The way Senate Republicans are acting during Trump's impeachment proceedings would likely lead to juror removal in any other trial

The way Senate Republicans are acting during Trump's impeachment proceedings would likely lead to juror removal in any other trial
Sen. Josh Hawley (R-MO) signs on to the Pennsylvania objection in the House Chamber during a reconvening of a joint session of Congress on January 06, 2021 in Washington, DC.Win McNamee/Getty Images
  • Some senators' behavior during Trump's impeachment trial would have them removed from a regular jury trial.
  • A handful of Republican senators didn't appear to pay attention to arguments on Wednesday.
  • A judge can remove jurors for not paying attention, being absent, or falling asleep.

US senators are jurors in former President Donald Trump's impeachment trial this week, but some of their behavior in the chamber would have them removed from a regular jury trial.

As the House impeachment managers presented their argument on Wednesday, Sen. Rand Paul doodled, Sen. Josh Hawley put his feet up while reading briefs in the gallery, Sen. Mike Braun appeared to struggle to stay awake, Sen. Rick Scott appeared to study a map of Southeast Asia, and Paul and Sen. Cynthia Lymmis refused to wear face masks, according to reporters in the room. Several Republican senators were late to the proceedings, left for extended periods of time, or chatted with each other during the arguments.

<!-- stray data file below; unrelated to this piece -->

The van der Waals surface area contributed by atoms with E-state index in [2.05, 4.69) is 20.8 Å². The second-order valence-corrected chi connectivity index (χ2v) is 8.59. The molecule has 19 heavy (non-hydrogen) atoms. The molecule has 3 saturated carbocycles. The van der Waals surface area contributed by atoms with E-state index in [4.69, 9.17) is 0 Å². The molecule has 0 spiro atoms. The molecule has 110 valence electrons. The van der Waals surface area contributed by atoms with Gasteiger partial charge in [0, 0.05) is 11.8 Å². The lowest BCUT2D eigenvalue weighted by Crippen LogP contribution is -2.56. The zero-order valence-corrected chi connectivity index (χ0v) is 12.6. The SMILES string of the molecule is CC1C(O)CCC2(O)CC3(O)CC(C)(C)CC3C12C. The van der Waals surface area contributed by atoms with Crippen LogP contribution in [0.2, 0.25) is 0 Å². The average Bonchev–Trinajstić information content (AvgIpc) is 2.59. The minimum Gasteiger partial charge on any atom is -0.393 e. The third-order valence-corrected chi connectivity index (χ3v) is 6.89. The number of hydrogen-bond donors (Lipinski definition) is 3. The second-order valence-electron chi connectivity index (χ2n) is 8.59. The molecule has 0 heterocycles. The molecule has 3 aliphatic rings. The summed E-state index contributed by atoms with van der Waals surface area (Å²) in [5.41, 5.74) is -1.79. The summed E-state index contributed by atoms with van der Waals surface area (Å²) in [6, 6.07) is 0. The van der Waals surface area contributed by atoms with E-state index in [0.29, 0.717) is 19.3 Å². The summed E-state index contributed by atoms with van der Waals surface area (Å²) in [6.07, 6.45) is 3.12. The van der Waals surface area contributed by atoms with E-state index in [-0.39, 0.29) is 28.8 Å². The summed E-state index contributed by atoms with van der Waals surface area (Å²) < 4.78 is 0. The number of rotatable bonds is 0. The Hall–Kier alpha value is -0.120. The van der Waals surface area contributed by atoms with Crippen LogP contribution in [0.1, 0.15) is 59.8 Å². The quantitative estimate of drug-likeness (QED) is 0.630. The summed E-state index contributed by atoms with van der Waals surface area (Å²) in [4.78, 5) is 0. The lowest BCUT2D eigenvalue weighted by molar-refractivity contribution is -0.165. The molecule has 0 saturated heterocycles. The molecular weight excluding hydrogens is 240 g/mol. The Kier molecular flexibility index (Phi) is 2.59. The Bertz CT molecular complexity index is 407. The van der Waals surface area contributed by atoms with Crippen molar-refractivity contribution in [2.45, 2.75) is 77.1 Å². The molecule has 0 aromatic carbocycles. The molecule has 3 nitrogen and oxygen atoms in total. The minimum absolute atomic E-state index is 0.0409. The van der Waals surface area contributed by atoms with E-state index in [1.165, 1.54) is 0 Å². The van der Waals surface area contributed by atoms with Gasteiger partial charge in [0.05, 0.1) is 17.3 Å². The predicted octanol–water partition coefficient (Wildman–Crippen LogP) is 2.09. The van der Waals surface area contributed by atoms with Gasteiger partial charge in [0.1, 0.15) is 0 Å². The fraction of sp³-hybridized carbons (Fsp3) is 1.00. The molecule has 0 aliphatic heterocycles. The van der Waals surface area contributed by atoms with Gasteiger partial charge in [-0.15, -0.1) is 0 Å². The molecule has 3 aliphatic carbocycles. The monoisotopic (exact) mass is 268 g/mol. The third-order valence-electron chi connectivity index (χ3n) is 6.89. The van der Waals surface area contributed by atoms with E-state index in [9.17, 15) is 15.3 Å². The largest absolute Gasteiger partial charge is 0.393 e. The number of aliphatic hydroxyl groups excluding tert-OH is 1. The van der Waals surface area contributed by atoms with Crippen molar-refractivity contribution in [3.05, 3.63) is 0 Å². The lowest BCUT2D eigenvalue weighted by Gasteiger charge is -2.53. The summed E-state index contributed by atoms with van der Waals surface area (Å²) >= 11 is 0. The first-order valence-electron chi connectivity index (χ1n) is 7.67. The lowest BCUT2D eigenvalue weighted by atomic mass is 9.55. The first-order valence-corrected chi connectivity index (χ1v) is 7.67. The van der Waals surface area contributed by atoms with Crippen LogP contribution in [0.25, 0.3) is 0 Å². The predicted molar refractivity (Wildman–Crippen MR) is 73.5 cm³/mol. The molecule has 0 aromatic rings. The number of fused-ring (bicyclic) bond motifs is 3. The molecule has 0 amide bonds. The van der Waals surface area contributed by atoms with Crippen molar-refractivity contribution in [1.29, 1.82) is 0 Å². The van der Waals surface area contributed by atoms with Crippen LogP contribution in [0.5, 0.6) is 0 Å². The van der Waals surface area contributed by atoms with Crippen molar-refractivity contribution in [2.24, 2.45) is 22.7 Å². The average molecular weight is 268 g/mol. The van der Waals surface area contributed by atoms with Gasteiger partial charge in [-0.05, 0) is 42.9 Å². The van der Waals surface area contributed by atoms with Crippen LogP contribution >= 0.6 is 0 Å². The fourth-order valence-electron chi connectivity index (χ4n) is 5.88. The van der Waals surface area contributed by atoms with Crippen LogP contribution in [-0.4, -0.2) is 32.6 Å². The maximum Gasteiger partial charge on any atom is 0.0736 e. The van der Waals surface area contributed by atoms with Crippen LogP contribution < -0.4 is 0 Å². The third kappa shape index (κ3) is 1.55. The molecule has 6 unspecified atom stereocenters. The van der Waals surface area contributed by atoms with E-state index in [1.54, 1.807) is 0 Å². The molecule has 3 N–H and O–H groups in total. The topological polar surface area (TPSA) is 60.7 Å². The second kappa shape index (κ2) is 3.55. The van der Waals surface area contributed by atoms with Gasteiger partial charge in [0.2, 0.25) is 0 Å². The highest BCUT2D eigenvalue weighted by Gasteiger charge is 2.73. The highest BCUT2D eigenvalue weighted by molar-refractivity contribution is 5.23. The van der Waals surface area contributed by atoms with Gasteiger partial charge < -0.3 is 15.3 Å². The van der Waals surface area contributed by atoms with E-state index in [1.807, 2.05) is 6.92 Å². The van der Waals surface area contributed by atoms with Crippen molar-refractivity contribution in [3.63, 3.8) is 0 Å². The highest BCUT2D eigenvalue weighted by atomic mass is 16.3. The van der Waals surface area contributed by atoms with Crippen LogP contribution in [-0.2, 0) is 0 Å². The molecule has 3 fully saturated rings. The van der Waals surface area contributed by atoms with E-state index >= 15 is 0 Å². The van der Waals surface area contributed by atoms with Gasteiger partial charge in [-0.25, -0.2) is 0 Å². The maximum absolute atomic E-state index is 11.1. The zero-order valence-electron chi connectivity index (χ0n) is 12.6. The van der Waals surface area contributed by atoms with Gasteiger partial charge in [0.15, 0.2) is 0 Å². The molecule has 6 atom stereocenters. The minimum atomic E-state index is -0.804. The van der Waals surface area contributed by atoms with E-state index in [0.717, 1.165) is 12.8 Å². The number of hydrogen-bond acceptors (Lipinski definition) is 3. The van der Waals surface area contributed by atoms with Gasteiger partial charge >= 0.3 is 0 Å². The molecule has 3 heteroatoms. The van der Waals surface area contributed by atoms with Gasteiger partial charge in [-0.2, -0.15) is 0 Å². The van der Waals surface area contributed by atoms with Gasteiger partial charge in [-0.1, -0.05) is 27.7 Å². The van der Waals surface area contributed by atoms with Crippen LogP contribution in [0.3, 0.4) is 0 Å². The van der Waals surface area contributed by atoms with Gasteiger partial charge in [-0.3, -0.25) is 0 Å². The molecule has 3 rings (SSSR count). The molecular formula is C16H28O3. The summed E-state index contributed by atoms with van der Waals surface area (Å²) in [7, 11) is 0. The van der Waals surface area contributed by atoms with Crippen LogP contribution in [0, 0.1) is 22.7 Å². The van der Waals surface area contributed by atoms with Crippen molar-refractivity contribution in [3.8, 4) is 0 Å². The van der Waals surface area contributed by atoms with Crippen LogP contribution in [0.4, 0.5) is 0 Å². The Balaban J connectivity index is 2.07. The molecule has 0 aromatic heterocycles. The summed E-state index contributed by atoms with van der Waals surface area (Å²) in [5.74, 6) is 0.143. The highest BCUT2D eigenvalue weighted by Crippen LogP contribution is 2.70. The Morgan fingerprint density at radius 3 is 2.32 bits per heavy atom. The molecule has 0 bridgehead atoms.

In US criminal proceedings, jurors may be removed by the judge if they fall asleep, don't pay attention, or are late or absent.
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This is just one of the many ways the Senate impeachment trial differs from a regular jury trial. There is no standard of proof, punishment for the defendant is political and can't be appealed, senators will serve as judges and jurors, and all of the jurors were witnesses to the crime at hand. When it comes to the jury, perhaps the most important difference is that none of the jurors would meet the standard of impartiality required to sit on a criminal trial.

A slew of Republican senators paid close attention and took copious notes during the first two days of the impeachment trial. But others disparaged the process.

"I gotta listen to this crap," Sen. Lindsey Graham, a close Trump ally, joked on Sean Hannity's Fox News program earlier this week. And after the second day of arguments on Wednesday, Graham said he thought "most Republicans found the presentation by the House Managers offensive and absurd."
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Senators on both sides have appeared to violate the oath they took to "do impartial justice according to the Constitution and laws." But there is no way to remove a senator for violating this oath.

"The result of this trial is preordained," said Sen. Ted Cruz, who voted against the certification of the electoral college count following the insurrection. "President Trump will be acquitted. I think the trial is a waste of time and is the result of seething partisan anger on the part of congressional Democrats."
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